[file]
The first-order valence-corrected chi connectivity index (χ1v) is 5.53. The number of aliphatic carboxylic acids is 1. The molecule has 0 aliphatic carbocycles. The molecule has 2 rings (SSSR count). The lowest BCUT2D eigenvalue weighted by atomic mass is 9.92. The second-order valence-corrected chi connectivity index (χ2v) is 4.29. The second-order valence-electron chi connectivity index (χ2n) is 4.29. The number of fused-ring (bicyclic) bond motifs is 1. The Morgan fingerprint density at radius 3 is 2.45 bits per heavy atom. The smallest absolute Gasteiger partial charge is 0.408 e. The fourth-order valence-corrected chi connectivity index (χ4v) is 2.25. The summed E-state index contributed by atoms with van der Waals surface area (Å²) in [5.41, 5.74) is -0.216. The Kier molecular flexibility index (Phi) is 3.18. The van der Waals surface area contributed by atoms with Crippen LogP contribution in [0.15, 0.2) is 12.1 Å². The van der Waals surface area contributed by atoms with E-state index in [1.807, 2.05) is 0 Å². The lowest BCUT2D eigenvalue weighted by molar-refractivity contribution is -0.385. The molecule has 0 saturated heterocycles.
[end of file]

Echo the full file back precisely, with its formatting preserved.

The first-order valence-corrected chi connectivity index (χ1v) is 5.53. The number of aliphatic carboxylic acids is 1. The molecule has 0 aliphatic carbocycles. The molecule has 2 rings (SSSR count). The lowest BCUT2D eigenvalue weighted by atomic mass is 9.92. The second-order valence-corrected chi connectivity index (χ2v) is 4.29. The second-order valence-electron chi connectivity index (χ2n) is 4.29. The number of fused-ring (bicyclic) bond motifs is 1. The Morgan fingerprint density at radius 3 is 2.45 bits per heavy atom. The smallest absolute Gasteiger partial charge is 0.408 e. The fourth-order valence-corrected chi connectivity index (χ4v) is 2.25. The summed E-state index contributed by atoms with van der Waals surface area (Å²) in [5.41, 5.74) is -0.216. The Kier molecular flexibility index (Phi) is 3.18. The van der Waals surface area contributed by atoms with Crippen LogP contribution in [0.15, 0.2) is 12.1 Å². The van der Waals surface area contributed by atoms with E-state index in [1.807, 2.05) is 0 Å². The lowest BCUT2D eigenvalue weighted by molar-refractivity contribution is -0.385. The molecule has 0 saturated heterocycles.